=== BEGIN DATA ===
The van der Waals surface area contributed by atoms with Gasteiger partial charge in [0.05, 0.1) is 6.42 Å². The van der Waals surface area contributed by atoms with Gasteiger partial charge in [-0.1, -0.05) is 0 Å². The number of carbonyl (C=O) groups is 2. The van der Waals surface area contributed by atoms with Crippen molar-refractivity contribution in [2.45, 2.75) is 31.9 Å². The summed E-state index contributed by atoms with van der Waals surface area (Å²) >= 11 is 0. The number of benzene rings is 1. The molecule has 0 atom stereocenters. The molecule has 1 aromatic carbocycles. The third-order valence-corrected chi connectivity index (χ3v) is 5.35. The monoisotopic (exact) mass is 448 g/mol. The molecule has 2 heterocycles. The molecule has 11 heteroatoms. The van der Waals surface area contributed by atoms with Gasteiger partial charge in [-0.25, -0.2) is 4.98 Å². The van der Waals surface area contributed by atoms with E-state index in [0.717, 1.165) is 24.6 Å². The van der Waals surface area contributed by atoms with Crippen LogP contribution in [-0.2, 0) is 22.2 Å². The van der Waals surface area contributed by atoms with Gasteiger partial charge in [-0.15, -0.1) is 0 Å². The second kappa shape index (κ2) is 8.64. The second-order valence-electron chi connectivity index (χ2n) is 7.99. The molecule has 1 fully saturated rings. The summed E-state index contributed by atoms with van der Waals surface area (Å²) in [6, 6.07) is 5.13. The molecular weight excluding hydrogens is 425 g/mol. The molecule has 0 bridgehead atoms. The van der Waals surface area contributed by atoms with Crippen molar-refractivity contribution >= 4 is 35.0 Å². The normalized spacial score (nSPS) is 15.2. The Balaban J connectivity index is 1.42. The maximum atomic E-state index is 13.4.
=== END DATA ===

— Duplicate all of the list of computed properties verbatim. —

The van der Waals surface area contributed by atoms with Gasteiger partial charge in [0.05, 0.1) is 6.42 Å². The van der Waals surface area contributed by atoms with Gasteiger partial charge in [-0.1, -0.05) is 0 Å². The number of carbonyl (C=O) groups is 2. The van der Waals surface area contributed by atoms with Crippen molar-refractivity contribution in [2.45, 2.75) is 31.9 Å². The summed E-state index contributed by atoms with van der Waals surface area (Å²) >= 11 is 0. The number of benzene rings is 1. The molecule has 0 atom stereocenters. The molecule has 1 aromatic carbocycles. The third-order valence-corrected chi connectivity index (χ3v) is 5.35. The monoisotopic (exact) mass is 448 g/mol. The molecule has 2 heterocycles. The molecule has 11 heteroatoms. The van der Waals surface area contributed by atoms with Gasteiger partial charge in [-0.25, -0.2) is 4.98 Å². The van der Waals surface area contributed by atoms with E-state index in [0.717, 1.165) is 24.6 Å². The van der Waals surface area contributed by atoms with Crippen LogP contribution in [-0.2, 0) is 22.2 Å². The van der Waals surface area contributed by atoms with Gasteiger partial charge in [-0.15, -0.1) is 0 Å². The second kappa shape index (κ2) is 8.64. The second-order valence-electron chi connectivity index (χ2n) is 7.99. The molecule has 1 fully saturated rings. The summed E-state index contributed by atoms with van der Waals surface area (Å²) in [6, 6.07) is 5.13. The molecular weight excluding hydrogens is 425 g/mol. The molecule has 0 bridgehead atoms. The van der Waals surface area contributed by atoms with Crippen molar-refractivity contribution >= 4 is 35.0 Å². The normalized spacial score (nSPS) is 15.2. The Balaban J connectivity index is 1.42. The maximum atomic E-state index is 13.4.